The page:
The Attractional Nature of Worship Part I

The Attractional Movement: Hold on to the Good

In the mid-1990s, a number of innovative churches changed the way many American Christians experienced weekly worship. Churches such as Willow Creek Church in Barrington, Illinois, and Saddleback Church in Southern California, began to design worship services especially targeted at non-churchgoing individuals and families. Through high production values, contemporary music, creative dramas, poignant media presentation, targeted preaching, thorough “assimilation” strategies, and a non-intimidating environment for visitors, these churches saw great swells of participation. Visitors flocked to be a part of a worship experience that was a radical departure from the highly religious and culturally inaccessible faith institutions of their youth.
For some time now, the newness of this type of service has waned and many are evaluating the pros and cons of this particular leap in our American worship culture. I believe it is imperative for us to resist the temptation to throw the proverbial baby out with the bathwater. In the spirit of being on the cutting edge, or simply because of a contrarian nature, many in the Church have the tendency to be wholly against the thing that was once popular, in favor of what is around the corner. If we fail to intentionally discern what is fruitful, not fruitful, and what is simply immature in any season, our human idealism can rob us of unseen wisdom, grace and understanding.
It is also important to acknowledge that many of the less-than-perfect aspects of this movement did not originate with the pioneers of this approach to worship, but with those who tried their best to emulate the innovators. Many pastors and leaders were so hungry for revitalization in their congregations that they tried to recreate exactly what they saw in these early adopting fellowships. I have even heard stories of conference goers taking measuring tapes to Willow Creek to measure the stage in order to make an exact replica at their home churches. This type of cultural mimeographing doesn’t normally work. In the words of a leader of a similar movement, “Be yourselves! If you try to copy exactly what we are doing, you will do the things we do well, half as well, and the things we do bad, twice as bad.” Most of the pioneers in this movement have been faithful to grow and progress as they evaluate the fruit of their congregations. Many of the excesses of this movement are not coming from congregations with an evolving dynamic approach to worship and ministry, but those who are working from an unevolved, static model.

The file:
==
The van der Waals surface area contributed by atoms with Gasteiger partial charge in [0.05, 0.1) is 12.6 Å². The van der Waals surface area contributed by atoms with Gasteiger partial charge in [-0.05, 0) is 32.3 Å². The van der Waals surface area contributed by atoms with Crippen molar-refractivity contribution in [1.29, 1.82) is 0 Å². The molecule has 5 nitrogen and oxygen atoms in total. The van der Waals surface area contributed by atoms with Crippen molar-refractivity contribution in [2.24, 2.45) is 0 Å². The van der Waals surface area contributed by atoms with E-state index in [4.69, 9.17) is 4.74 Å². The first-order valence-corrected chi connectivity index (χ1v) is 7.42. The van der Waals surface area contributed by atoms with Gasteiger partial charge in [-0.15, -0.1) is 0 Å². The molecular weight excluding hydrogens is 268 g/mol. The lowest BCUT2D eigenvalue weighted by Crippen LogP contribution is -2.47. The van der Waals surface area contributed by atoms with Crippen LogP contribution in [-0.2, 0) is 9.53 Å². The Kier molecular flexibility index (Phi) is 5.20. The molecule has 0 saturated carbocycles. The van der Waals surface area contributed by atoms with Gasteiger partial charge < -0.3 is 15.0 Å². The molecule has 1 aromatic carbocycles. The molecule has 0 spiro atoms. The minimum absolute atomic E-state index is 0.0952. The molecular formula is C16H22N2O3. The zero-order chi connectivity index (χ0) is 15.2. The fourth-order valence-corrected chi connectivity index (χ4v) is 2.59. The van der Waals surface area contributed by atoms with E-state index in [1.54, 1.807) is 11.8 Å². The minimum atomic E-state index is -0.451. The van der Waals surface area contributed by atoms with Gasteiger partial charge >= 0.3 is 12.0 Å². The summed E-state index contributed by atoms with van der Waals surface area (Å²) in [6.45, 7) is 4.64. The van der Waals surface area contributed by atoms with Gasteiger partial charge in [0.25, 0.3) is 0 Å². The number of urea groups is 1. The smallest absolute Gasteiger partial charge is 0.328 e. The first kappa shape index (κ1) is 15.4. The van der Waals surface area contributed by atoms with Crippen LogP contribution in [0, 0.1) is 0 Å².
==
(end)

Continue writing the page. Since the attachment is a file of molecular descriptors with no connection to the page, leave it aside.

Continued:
The Good
There are a number of wonderful things that came from this movement that were both fruitful and desperately needed in much of the American Church.

Evangelism: The primary motivation for making worship “attractional” was evangelistic in nature. The idea being, that the enjoyable environment created by an attractive worship experience would be the bait that positioned non-churchgoing people to hear the life-giving message of salvation through Jesus. Christ. Many people heard the message of the Gospel at these churches and embraced Jesus. Undoubtedly, this is a good thing!

Music: This move also encouraged many traditional churches to explore and experiment with songs and instrumentations that were radically different from their norm. As in generations past, the Church began to sing in the musical vernacular of the people. This movement gave many churches permission to expand their musical culture beyond the boundaries of what was once considered appropriate and find new ways to glorify God through musical expression. While some may question the theological content and style of contemporary worship music, a broader musical pallet to worship a creative God is a fitting and good thing. This freedom to expand our worship pallets relates not only to music, but to all sorts of art forms that are now finding a more established place in our cooperate times of worship.

Hospitality: Almost any group of people bound by a common identity have the potential to become insular. The Attractional Worship Movement caused many of us to think beyond ourselves. It called us to put ourselves in the place of strangers who were entering our doors and communities for the first time. I believe many churches are now more aware of their use of insider language and other elements of their culture that are unnecessarily foreign to the outside world. Many communities are simply more sensitive to outsiders (churched and unchurched) and are doing things that make connecting with their congregation easier.

These are just a few of the fruitful aspects of the Attractional Worship Movement. We will examine some of the questionable elements of this approach to worship in the next part of this series.